Welcome back to the Boulevard Ear, a regular feature on The Bay Bridged, where our man about town examines a communityâ€™s live music offerings over the course of one evening. What is it like to be a show-goer whose experiences are dictated entirely by location? Follow Todd as he explores Bay Area music venues by neighborhood, finding a variety of independent music along the way.
The Boulevard Ear ~ All About Michael McIntosh
The shadows grow long over the lawn at Park Chalet, the lower back half of the historic Beach Chalet on the Great Highway. The band has packed up and gone. The first wave of evening diners – showered, tidy in their khakis and black linen shirts – are tucking in napkins on the patio. But the afternoon revelers cannot bring themselves to go home. They linger over pints on the Adirondack chairs, or with bottles of white wine in the surrounding shrubbery.
It is magic hour in the Sunset, on one of those rare days when the last 10 blocks of the western continental United States are the most comfortable place to be in the entire Bay Area. The fates who conjure up high barometric pressure have granted us a stay, perhaps to repay us for those three extra months of spring rain.
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A Sunday evening in the Sunset turns out to be a strange proposition on a day such as this, when that last bottle of wine or pint of beer is all it takes to convince you that such a glorious day need never end. Mollusk Surf Shop, Outerlands, General Store, Trouble Coffee — landmarks of the neighborhood’s revival — are shuttered. (One should put in a word for Mollusk, however – besides winning best surf shop/art gallery honors by a mile, they also host the occasional live set from, say, Sonny and the Sunsets).
Java Beach is one of the few exceptions. Its scenic proximity to the beach at the streetcar terminus, and its menu of beer and coffee, make it a magnet for early evening action.
Joseph Liston has installed himself, his Takamine acoustic, and his dictionary-sized song book in a sunny corner by the window. At first he seems determined to hew to the canon of sixties classics – Mr. Tambourine Man – for example. Happily, he takes his elastic multi-octave voice off script with Fred Neil’s “The Other Side of This Life” and a genuinely moving reading of Simon and Garfunkel’s “Homeward Bound.” The regulars know Joseph. They sing along, cheer and chat at him all at once.
The Pizza Place on Noriega is also alive with action. One can often find live music on the patio in the afternoon. But the hour of eight has come and gone. The main event beckons.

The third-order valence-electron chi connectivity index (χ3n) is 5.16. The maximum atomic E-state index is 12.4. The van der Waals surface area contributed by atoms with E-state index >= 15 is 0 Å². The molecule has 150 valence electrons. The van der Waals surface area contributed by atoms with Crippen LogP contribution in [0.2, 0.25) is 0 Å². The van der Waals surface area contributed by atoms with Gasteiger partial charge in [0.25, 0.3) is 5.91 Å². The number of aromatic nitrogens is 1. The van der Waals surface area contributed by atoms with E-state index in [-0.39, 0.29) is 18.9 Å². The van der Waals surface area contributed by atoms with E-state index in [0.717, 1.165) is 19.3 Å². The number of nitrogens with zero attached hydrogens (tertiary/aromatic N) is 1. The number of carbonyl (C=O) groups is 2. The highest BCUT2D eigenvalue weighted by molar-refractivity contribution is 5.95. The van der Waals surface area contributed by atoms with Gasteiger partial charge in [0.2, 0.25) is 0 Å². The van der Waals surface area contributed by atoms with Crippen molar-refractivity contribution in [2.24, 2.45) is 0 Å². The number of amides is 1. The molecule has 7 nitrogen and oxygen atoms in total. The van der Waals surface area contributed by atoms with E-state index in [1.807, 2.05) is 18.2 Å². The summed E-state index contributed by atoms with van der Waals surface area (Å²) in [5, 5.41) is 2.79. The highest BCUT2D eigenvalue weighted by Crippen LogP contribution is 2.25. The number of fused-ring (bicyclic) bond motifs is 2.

After a criminally extra-cheesed cheese slice at Brother’s pizza (outside where we came across this custom ‘cycle), we are ready to stop in at the historic Riptide to see what could be described, without (m)any accusations of hyperbole, as one of the best jazz bands in the world – The Cottontails.
Here you see an in-the-know patron on her way into the bar with a brother’s take out package in hand. Perhaps she has followed the advice of Cottontail’s singer Karina Denike and ordered some of their Indian food.
The Riptide has occupied the lower end of Taraval, one of many isolated little commercial strips in the avenues, since the 1940’s. Most weeknights feature dj’s, bingo, surf films or open mic. Thursday through Saturday could see anyone from local bluegrass aces Dark Hollow to The Sadies. And every third Sunday of the month, The Cottontails hold court from 7-10, give or take.
The Cottontails are the freewheeling, day-off super-group of several very busy local music titans: Michael Groh and Ralph Carney from Gaucho; Singer/songwriter Denike, also of The Bluebells; Daniel Fabricant on bass; Randy Odell on percussion; and a pianist whose talents and accomplishments can hardly be captured by the written word, Michael McIntosh.
Carney was part of the 70’s Ohio art-rock band Tin Huey, and toured with Tom Waits for many years. That boiled-down resume, however intriguing, does not convey his command, artistry and exuberance on virtually every wind instrument extant. He, along with all the male Cottontails, delights in singing along at regular intervals. It is impossible not to enjoy oneself when he performs.
Groh, who plays lightning fast runs on a gypsy-style acoustic in Gaucho, prizes his Cottontails gig for the chance to peel out his electric Gibson and channel T-Bone Walker and Gatemouth Brown.
A snapshot of the Cottontails magic: in between sets, we chat with Michael Groh about our fondness for the late 1930’s Duke Ellington orchestra featuring Ben Webster. Not 20 minutes later they take the stage for a reading of the Ellington’s hit “Jeep’s Blues,” that, we daresay, would have made every member of that legendary band proud.
But our spotlight falls this month upon pianist and bandleader McIntosh. Scion of a San Francisco music family, and one of at least three fathers playing here on father’s day, McIntosh has contributed to the bedrock of our fertile musical community in ways too numerous to count, too weighty to measure. His solos can evoke everyone from Jelly Roll Morton to Herbie Hancock, and he is known to pound out liturgical music on the pump organ in his spare time. He epitomizes the pluck and spirit of The Cottontails – dogged, versatile, virtuosic; a light-fingered role player where called for, but a spine tingling soloist when he chooses.